A woman from DHL called me last Friday to say I had to 1700 baht import duty. I told her I'd paid gsp.

 

My lovely wife called DHL just now, & they confirmed I had already paid the duty, & my package will be with me on Friday.

 

Allegedly.

 

:clap2:

 

 

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An update to my problems trying to import a simple wire antenna, (UPS Thailand refused to deliver it and refused to return it to the shipper).

After a frustrating time trying to get UPS to - at least - return the package to the US shipper, I got nowhere with them! The package is stuck for the rest of eternity in their bonded warehouse.

So I contacted the shipper again, and pointed out that whilst I was $373 out of pocket through no fault of my own, it was their suggestion to use the I-Parcel service that got me in this mess. Furthermore, refunding $373 would hardly affect their bottom line, but it definitely affects mine!

Basically, through veiled threats of publicising my problems on social media, the shipper sent me a full refund for my $373 :)

So kudos to the shipper for doing the right thing.

But I throw lumps of cowsh*t at UPS and UPS-Thailand, who are IMHO misrepresenting their I-Parcel ('speedy delivery with no extra charges etc') service.

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23 minutes ago, simon43 said:

But I throw lumps of cowsh*t at UPS and UPS-Thailand, who are IMHO misrepresenting their I-Parcel ('speedy delivery with no extra charges etc') service.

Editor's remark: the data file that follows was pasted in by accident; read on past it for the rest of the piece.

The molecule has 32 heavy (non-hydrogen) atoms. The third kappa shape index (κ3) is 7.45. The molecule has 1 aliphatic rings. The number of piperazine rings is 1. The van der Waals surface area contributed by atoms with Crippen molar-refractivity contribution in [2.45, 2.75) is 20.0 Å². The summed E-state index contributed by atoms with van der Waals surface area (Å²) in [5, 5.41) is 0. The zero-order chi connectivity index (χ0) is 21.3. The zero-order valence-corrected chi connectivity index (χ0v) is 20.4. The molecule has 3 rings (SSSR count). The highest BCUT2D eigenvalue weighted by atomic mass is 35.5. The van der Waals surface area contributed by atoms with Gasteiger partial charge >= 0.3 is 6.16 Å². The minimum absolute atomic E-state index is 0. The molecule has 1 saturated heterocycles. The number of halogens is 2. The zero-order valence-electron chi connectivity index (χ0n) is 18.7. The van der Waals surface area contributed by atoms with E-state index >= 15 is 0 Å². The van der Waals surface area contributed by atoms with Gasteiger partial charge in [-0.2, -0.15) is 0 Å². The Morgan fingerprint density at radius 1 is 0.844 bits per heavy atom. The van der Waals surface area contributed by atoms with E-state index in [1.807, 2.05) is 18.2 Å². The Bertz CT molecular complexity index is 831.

They are not, because import duties are not the responsibility of UPS, and can't be considered extra charges levied by UPS.

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They are not, because import duties are not the responsibility of UPS, and can't be considered extra charges levied by UPS.



Wrong!

The UPS I-Parcel service is promoted as a 'pre-pay ALL customs import tax, shipping and handling charges'

I used this service on a previous occasion, and it did exactly what it claimed - my package was quickly delivered without any extra charges (whether that might be customs tax and handling fees) levied.
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1 minute ago, simon43 said:

 

 


Wrong!

The UPS I-Parcel service is promoted as a 'pre-pay ALL customs import tax, shipping and handling charges'

I used this service on a previous occasion, and it did exactly what it claimed - my package was quickly delivered without any extra charges (whether that might be customs tax and handling fees) levied.

 

 

Isn't it so that for importing wireless equipment you need a license in Thailand?

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Isn't it so that for importing wireless equipment you need a license in Thailand?



For specific wireless equipment, yes you do. But not for a roll of wire and some plastic rods.

Even assuming that an import licence was required for this, why did UPS Thailand make the ridiculous statement that it couldn't be sent back to the US shipper because it needed an EXPORT licence? The item was in their bonded warehouse, and not yet imported into Thailand.

Seems to me that UPS (or Thai customs) were trying to have it both ways. In the end, the shipper lost out financially and I lost out (in that now I have to go and make the antenna....).
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i-parcel has heaps of mainly very negative reviews



It sounds like a good idea that was screwed by thieving, corrupt customs officers.
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  • 2 weeks later...

I have a several times of using DHL service from DHL's agent in Chiangmai to ship my stuff to the states and Europe. I've always had good experiences with them and got a really good service and advice. So I never ever had to deal with any custom issues because I've done everything correctly. Anyway, I've been using a service from this agent. http://www.cmparcel.com/

Now they've already moved to a landmark of Chiangmai. That's more easier for the customer like me. :)